IBM had to withdraw its plans to acquire T-Systems after German anti-monopoly watchdog refused to give a green light for the transaction.
German anti-trust office says “no”
IBM has officially withdrawn its notification of plans to acquire essential hardware and software as well as personnel from the mainframe service business of T-Systems International GmbH, Frankfurt am Main.
The acquisition was to have included T-Systems’ key hard and software as well as several hundred specialist personnel to operate these high-performance computers but not the takeover of T-Systems’ existing end customer contracts. The parties had also planned to enter a long-term cooperation agreement by which IBM was to provide its mainframe services to T-Systems’ end customers as a subcontractor.
“Although there is a growing tendency for companies to migrate their data from powerful mainframe computers to more modern technologies such as the cloud, mainframe services still account for a market worth billions. According to preliminary assessment of Bundeskartellamt, IBM holds a dominant position in the European Economic Area which would have been further strengthened by acquiring personnel and essential infrastructure from its competitor, T-Systems”, said Andreas Mundt, President of the Bundeskartellamt.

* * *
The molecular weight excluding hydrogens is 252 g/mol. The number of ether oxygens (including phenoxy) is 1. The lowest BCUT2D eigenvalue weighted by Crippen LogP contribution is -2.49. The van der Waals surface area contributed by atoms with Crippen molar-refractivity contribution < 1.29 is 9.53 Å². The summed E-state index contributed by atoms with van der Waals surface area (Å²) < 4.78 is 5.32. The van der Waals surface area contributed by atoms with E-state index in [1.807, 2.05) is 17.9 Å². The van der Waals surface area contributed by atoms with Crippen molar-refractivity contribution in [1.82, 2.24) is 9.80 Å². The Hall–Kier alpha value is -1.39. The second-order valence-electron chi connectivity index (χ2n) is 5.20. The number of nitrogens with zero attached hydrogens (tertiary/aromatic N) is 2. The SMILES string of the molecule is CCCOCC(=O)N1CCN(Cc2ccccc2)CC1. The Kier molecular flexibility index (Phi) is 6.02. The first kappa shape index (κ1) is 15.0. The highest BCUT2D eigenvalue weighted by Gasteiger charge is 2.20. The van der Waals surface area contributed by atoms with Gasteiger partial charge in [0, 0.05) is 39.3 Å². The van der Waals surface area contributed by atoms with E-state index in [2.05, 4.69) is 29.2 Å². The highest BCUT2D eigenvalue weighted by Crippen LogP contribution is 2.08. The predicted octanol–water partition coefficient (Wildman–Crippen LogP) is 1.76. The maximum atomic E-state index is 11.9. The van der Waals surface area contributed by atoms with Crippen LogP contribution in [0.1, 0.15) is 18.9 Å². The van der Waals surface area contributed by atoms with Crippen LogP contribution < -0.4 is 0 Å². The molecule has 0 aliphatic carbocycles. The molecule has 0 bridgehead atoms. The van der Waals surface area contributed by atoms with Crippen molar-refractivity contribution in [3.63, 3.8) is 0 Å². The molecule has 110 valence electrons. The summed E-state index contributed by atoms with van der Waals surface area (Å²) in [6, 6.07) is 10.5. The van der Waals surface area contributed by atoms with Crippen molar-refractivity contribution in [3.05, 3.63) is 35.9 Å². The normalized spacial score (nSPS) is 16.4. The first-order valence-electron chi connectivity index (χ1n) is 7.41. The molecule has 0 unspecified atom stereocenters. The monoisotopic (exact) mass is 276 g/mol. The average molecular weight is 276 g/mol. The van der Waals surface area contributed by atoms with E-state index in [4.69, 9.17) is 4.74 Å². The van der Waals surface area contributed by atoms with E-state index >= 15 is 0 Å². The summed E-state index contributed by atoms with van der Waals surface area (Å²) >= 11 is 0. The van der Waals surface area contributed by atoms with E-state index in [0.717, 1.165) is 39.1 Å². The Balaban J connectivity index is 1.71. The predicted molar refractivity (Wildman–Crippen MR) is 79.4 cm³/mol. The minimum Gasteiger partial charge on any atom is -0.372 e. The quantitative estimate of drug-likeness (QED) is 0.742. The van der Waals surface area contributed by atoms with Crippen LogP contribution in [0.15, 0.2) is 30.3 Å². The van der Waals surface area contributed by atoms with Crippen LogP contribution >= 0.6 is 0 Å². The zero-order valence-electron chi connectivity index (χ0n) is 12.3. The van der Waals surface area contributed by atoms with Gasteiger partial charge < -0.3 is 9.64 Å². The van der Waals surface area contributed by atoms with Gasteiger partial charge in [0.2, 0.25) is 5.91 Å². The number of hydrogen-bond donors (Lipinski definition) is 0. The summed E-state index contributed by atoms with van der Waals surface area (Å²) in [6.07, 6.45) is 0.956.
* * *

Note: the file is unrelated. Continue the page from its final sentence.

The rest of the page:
IBM dominates mainframe market
The proposed acquisition would have affected the Europe-wide market for mainframe services. IBM is also active on this market and, according to the Bundeskartellamt’s investigations, is by far the market leader ahead of its competitors such as T-Systems, Atos, DXC, Finanz Informatik, Fiducia & GAD IT, among others.
IBM’s strong market position in mainframe services is also strengthened by the fact that all its competitors in this area of activity depend on its services because the company is in fact the only manufacturer of the mainframes concerned. Another aspect which had to be considered was that any possibility for customers to switch to other data centre systems or cloud solutions involves very high investment.
According to the Bundeskartellamt’s preliminary assessment the proposed concentration, in particular the staff transfer (mainframe infrastructure specialists are rare and much sought-after) and the planned outsourcing cooperation, would have strengthened IBM’s dominant position. The cooperation would also have improved IBM’s access to sales markets. Due to the transaction T-Systems would no longer be independent and would not have been active to the same extent on the market as previously, which would have benefited IBM in particular. The remaining smaller competitors in the market were not expected to compensate for this effect.
Transaction worth €860 million
The merger was officially announced at the beginning of 2019. The companies refused to disclose terms, but reports at the time said the transaction could amount to approx. €860m and 400 employees would be involved. Not all of the units of T-Systems had supposed to be connected with the deal. Some of them were already merged with local units of T-Mobile in particular countries (e.g. Poland) and would have been excluded from the take-over.